Tuesday, 13 April 2021

RIP John Pelan

I was shocked and saddened to hear that my old friend John Pelan had died.

John was instrumental in getting me involved once more in writing after I had more or less given it up till he contacted me about including the very first story I ever had published (in the 11th Pan Books of Horror back in 1970) in his two-volume anthology The Century's Best Horror Fiction, published by Cemetary Dance. He also included a new story of mine in his last anthology for Roc Books, Alone on the Darkside. We remained in steady contact for quite some time after this, as he was looking forward to publishing my first collection of short stories in his Midmight House Press imprint, but unfortunately his fortunes deteriorated at this time and, sadly, Midnight House and his other imprint, Silver Salamander Press closed down and he moved from Seattle to New Mexico, after which our contact became sporadic.

I will never forget the encouragement he gave me at a time when I needed it.

Monday, 29 March 2021

Winter on Aubarch 6 to be reprinted in The Martian Wave.

Just received an acceptance for a reprint of a science fiction story that first appeared in Fear magazine, edited by John Gilbert in 1989. Winter on Aubarch 6 will next appear in The Martian Wave edited by Tyree Campbell in the States.

 

Sunday, 28 March 2021

Swords & Sorceries: Tales of Heroic Fantasy Volume 2 - opens for submissions from the 1st of April till the 30th April



I can announce that volume 2 already has 4 stories accepted. These were tales that could not be fitted in volume 1. To compensate, though, it has been decided to make the second volume even longer than the first, so we are looking for at least another eight stories to include this time. 
Stories already accepted are:

THE ESSENCE OF DUST by Mike Chinn

HIGHJACKING THE LORD OF LIGHT by Tais Teng

OUT IN THE WILDLANDS by Martin Owton

IN THE BELLY OF THE BEAST by Edward Ahern

 
 
New submissions for Swords & Sorceries Volume 2 open on the 1st April and will close on the 30th of that month.



Payment is £25 per story regardless of length, plus a contributor's copy. The book will be published as a paperback and ebook. If a hardcover version is published we will pay an additional £25. Contributors can also buy additional copies of the book through us at cost price. 

Please send your submissions to:

paralleluniversepublications@gmx.co.uk

Please keep formatting as simple as possible, but we are not fussy. Just don't make it unnecessarily fancy or complicated. We just want an easy to print-off copy we can read.

There is no limit on the size of submissions.

Any stories accepted will be reformatted by us anyway for publication.

Please send your story as an attachment, headed "Submission - Swords & Sorceries 2"

And good luck!

 

To get a better idea of the kind of stories we are likely to publish in this anthology check out volume 1:

  

 

The contents of Volume One are:

INTRODUCTION - David A. Riley

THE MIRROR OF TORJAN SUL - Steve Lines

THE HORROR FROM THE STARS - Steve Dilks

TROLLS ARE DIFFERENT - Susan Murrie Macdonald

CHAIN OF COMMAND - Geoff Hart

DISRUPTION OF DESTINY - Gerri Leen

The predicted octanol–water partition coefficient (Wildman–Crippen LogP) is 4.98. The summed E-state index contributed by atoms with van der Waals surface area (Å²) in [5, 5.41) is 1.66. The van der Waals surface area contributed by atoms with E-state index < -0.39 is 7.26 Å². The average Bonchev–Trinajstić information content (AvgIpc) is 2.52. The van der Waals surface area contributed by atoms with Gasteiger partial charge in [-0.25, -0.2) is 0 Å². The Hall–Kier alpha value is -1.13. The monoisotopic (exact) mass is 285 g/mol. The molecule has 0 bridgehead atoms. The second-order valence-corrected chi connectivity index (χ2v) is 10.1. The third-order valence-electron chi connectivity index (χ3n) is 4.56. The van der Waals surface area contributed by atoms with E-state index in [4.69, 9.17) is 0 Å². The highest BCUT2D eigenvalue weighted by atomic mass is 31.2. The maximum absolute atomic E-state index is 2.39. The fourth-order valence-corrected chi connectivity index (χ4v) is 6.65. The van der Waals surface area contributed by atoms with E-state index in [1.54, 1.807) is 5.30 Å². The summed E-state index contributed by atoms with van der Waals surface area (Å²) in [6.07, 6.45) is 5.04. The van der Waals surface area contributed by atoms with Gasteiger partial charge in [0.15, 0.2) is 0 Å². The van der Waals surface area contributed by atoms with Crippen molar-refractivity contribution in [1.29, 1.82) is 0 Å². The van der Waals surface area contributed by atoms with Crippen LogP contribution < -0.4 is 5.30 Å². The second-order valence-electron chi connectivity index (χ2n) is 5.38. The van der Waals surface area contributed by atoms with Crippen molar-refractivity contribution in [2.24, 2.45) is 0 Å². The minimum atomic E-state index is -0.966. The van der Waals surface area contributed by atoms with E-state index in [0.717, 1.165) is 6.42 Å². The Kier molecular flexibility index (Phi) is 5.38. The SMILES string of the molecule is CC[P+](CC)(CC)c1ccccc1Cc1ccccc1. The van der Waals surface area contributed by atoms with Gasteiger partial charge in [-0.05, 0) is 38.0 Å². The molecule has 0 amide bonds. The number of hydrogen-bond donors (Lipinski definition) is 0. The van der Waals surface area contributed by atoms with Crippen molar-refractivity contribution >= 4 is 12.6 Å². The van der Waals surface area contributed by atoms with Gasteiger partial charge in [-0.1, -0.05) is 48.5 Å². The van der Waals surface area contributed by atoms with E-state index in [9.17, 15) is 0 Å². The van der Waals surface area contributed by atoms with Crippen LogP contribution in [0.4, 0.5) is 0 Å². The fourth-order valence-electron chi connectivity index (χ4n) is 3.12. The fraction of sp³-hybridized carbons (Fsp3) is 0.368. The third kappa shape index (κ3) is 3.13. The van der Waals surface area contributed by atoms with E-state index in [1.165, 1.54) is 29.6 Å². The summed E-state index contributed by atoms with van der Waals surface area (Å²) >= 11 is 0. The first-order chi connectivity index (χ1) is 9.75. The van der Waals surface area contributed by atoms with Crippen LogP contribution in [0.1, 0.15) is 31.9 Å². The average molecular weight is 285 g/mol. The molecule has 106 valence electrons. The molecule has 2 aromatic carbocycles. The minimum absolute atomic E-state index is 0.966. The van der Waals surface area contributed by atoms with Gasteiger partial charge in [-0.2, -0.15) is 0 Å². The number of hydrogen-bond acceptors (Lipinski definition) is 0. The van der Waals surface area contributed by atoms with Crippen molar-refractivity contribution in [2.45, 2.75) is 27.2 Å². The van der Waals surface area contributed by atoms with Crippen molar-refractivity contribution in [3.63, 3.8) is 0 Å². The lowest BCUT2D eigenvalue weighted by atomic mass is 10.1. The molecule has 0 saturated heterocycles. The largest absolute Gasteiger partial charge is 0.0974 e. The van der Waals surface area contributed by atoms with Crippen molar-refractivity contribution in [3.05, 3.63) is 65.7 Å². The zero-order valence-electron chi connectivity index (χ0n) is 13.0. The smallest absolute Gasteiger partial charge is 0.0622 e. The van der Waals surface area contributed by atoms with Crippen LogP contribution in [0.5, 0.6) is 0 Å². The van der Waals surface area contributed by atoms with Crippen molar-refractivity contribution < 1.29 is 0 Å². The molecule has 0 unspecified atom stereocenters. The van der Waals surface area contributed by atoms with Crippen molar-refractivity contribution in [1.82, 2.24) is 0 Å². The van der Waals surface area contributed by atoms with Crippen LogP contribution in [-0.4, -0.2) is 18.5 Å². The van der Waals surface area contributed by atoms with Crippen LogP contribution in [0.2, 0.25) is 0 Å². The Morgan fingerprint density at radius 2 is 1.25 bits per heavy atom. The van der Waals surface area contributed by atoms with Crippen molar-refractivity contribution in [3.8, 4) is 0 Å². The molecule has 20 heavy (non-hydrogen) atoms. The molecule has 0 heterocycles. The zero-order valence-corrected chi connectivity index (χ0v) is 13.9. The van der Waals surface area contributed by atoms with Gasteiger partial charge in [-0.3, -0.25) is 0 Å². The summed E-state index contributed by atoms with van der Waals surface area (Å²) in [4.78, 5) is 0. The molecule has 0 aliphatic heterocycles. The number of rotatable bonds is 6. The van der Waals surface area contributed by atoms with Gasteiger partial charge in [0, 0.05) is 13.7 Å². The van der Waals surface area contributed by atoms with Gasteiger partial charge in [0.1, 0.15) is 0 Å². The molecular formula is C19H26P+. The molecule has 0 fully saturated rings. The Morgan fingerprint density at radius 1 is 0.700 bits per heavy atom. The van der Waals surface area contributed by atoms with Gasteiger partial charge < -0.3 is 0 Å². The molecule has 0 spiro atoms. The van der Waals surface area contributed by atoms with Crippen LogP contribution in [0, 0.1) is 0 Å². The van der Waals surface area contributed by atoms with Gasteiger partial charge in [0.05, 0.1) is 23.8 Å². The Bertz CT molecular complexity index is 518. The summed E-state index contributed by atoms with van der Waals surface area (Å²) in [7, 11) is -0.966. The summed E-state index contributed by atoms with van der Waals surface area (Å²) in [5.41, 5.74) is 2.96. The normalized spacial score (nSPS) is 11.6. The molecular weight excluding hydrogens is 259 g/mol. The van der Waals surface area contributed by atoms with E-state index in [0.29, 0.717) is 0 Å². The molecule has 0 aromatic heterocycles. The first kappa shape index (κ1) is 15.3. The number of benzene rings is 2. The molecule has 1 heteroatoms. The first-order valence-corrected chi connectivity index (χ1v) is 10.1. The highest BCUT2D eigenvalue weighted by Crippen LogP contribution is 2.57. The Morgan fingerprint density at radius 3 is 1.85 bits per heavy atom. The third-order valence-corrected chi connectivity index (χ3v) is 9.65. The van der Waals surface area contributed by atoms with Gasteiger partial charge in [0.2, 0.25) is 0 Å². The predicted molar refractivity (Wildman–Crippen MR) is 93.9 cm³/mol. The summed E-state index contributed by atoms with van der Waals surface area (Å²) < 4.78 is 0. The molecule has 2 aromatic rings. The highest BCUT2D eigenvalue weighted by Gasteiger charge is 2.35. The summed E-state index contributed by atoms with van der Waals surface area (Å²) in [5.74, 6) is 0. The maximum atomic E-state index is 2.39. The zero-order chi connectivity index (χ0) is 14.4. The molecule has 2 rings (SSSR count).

THE CITY OF SILENCE - Eric Ian Steele

RED - Chadwick Ginther

THE RECONSTRUCTED GOD - Adrian Cole

The cover and all the interior artwork is by Jim Pitts. 
 
amazon.co.uk

amazon.com

Parallel Universe Publications

 

Saturday, 20 March 2021

Concrete Plans and Fall of a Kingdom

Tried to watch Fall of a Kingdom last night but was put off by dull, characterless acting and an even duller script which possibly gave the actors little with which to work. I'm sorry, but a good historical drama needs more than choreographed sword fights to make it interesting. It needs characters who have a semblance of being real people and not cliched cardboard cutouts. Gave up after half and hour to watch a rather brutal if better acted British film called Concrete Plans. I wouldn't call this a classic movie but it did keep me enthralled - and appalled!

Wednesday, 10 March 2021

After Nightfall & Other Weird Tales reviewed on Hellnotes by Mario Guslandi

 

 
There is now a great review for After Nightfall & Other Weird Tales on the Hellnotes site by regular reviewer Mario Guslandi.

"A prolific and well respected British horror writer, David A Riley repurposes a bunch of his short stories in a new collection where each tale is graced by dark (and sometimes outright disquieting) illustrations by artist Jim Pitts, which produce further shivers along the reader’s spine..."

To read the full review click on this link

Tuesday, 9 March 2021

Dave Carson's Called by Cthulhu: The Eldritch Art of Dave Carson

 

Yesterday I received my copy from amazon of Dave Carson's magnum opus, Called by Cthulhu, which contains probably all of his artwork for the past 50 years or more, much of it in the Lovecraftian Mythos vein for which he is so well known. In fact, a framed A3 print of Dave Carson's depicting H. P. Lovecraft is proudly hung on my office wall (see below).

Measuring 10 x 6 3/4 inches and 384 pages long, Called by Cthulhu is a large soft cover book with hundreds of Dave's distinctively styled black and white pictures, including, I was pleased to find, the illustration I commissioned from him for issue 1 of Beyond magazine which I edited and published in 1995 for Karl Edward Wagner's story Gremlin. It was one of the last stories Karl ever wrote and sadly wasn't published until after his untimely death. 

This is an excellent book, and I am pleased to see Dave Carson's work collected like this. My copy now sits alongside books of John Stewart and Jim Pitts on my bookshelf where it rightfully belongs.

 






Dave Carson's illustration for Gremlin by Karl Edward Wagner


Sunday, 7 March 2021

They Got Away With Murder


One of the most fascinating series we have been watching recently on TV has been on Youtube: They Got Away With Murder, created and presented by writer and artist Mark John Maguire. The wealth of details he brings to each story is fantastic, including old photographs, mini-biographies, and I especially like that he follows through with details of the culprits' lives afterwards up until to their eventual deaths, often many years later.